it was a very cold day and he was almost frozen. After being given a right royal reception he was escorted to an automobile and rushed to the Seminole hotel where he was made the guest of honor. The evening was spent in trying to make Fowler feel at home, and he was given the key to the city and told to go af far as he liked.

THE NEW YORK AERO SHOW.

The demand for space at the May aero show in Grand Central Palace seems to indicate that this exposition will be the biggest of its kind that has been held in this country. It would be but natural, of course; still, past shows have not been of a very encouraging nature to exhibitors. Among the firms already contracted are: Curtiss, Gallaudet Engineering Co.. F. O. H. Schwartz, Goodyear, Frontier Iron Works, Goodrich, Max Ams, B'aby engine company, Gyro, Sloane, Boland, Roberts and B. F. Sturtevant.

Many concerns are holding off until they see how the show is going to look.

Among the historical exhibits will be the Curtiss Rheims winner and the famous June Bug, the Burgess "Flying Fish," possibly one of the original Wright gliders, a replica of the Langley steam model, Chanute glider possibly, and other objects which have escaped the public interest of late.

It is quite certain that the Parseval airship will be over here, carrying passengers regul larly on scheduled trips. This will be houseci near Mineola.

Plans are under way for a big meet to follow the show, at either Nassau or Belmont Park. |

For obvious reason, connected with thl Wright litigation, foreign makers will not be bona-fide exhibitors. Foreign machines however, will be shown in good variety by private owners in this country.

ROBINSON FLYING ABROAD.

With Louis Paulhan as a passenger, the American aviator Hugh Robinson, made a flight at Antibes the Mediterranean, on Feb. 9 of forty minutes' duration, in demonstration of the Navy type of Curtiss hydro-aeroplane. Several French Navy officers witnessed the flight and expressed themselves as surprised at the ease with which the machine arose from ana alighted upon the water.

Subsequent to the flight of Robinson with Paulhan as a passenger, the latter made a fif-l teen minute flight operating the machine alone. He handled it with ease, and astonished the spectators with his maneuvers in the air and on the water after so brief an acquaintance with the Curtiss system of control.

On Feb. 10 Robinson, who has been giving a series of flights on the Mediterranean with the Curtiss hydro-aeroplane, had an accident.

After flying for some time Robinson attempted to alight where the water was the smoothest, as there was a heavy sea running, with a very strong wind. Just as he was about to alight on the water there was a rush of boats to the spot he had selected and to avoid striking some of them he brought his machine down at a very steep angle, which drove the nose of his boat straight into the water and was thrown into the sea. The planes of the hydro-aeroplane were smashed.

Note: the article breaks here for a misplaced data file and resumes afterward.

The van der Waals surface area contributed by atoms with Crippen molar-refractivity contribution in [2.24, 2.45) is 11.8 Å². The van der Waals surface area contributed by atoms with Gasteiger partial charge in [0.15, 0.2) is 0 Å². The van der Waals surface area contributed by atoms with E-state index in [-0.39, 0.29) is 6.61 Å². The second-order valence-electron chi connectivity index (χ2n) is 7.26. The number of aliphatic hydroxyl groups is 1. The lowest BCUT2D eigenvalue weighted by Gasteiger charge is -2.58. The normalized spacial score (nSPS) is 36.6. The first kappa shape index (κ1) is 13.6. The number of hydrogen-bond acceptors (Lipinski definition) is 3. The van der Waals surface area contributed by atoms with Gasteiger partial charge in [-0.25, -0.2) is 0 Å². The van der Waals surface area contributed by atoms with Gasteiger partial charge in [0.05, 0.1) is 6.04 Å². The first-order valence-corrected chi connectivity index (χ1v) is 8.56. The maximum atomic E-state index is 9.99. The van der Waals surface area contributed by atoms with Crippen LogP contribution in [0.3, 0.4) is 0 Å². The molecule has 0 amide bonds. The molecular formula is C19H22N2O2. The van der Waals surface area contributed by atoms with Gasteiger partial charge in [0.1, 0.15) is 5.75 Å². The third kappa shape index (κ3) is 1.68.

AT THE CURTISS SCHOOL.

So great has been the increase in the number of pupils reporting at the Curtiss aviation school at North Island, San Diego, Cal., that a second camp has been established on the north end of the Island, opposite the headquarters' camp on the south end.

Many having taken up the hydro-aeroplane, R. C. St. Henry, one of the Curtiss aviators, has been made special instructor for this particular branch. St. Henry will accompany each pupil in Hying in the hydro-aeroplane until such time as he or she is capable of operating the machine alone.

WAIT

Examine this 4-cyI-inder crank shaft (ab-ilutely unique among American eromotors); but merely one example f the sound, construction in the ew MAXIMOTOR.

The new catalog will soon be off the press

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FOR THE 1912

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than ever. Built for exhibition and cross-country work requiring RELIABILITY and ENDURANCE

Shaft made of our own imported chrome ticket steel.

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I Nassau Boulevard - L.I., N.Y. >{

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FLY

YOU can fly in 10 lessons on a Wright Model B.

YOU can get your Pilot Certificate at my

School.—No other school promises this.

YOU have no breakage or other extras.

YOU have the best field in this country. You are at the center of "doings."

SHELBY COLD DRAWN SEAMLESS STEEL TUBES

- FOR -

AEROPLANE CONSTRUCTION

mechanicaT PURPOSES

We carry regularly in stock over 2.000.000 feet in our own warehouses, of assorted sizes from 1-16" OU to 8" OD many thicknesses of walls from 1-32" to 34n according to size. The material we stock is regular carbon in Rounds, Squares, Oval and Keciangular, and can also furnish to order other shapes. When greater elastic limit and tensile strength is desired we can supply on order High Carbon stock and also 3^fc Nickel Tubes. Tool Steels Steel Folding Horses

Steel Tubes Tool Steel Tubes

PETER A. FRASSE & co. New York Philadelphia Bullalu

$100 REWARD

Will be paid to the person who first brings to our notice the town and site on which we finally locate

FACTORY SITE WANTED

The AERIAL CONSTRUCTION COMPANY

of New York having outgrown its present quarters at 42-48 and 58 West 43d Street, and anticipating the increased volume of business it will have to look after in the future, has decided to erect an up-to-date factory, with aviation school and flying field at some spot in the] United States, suitable for the purpose.

WHAT WE WANT

First—A good live town that is looking for a reliable manufacturing concern to locate in the vicinity and where the business men are willing to aid in the establishment of a permanent industry in their territory.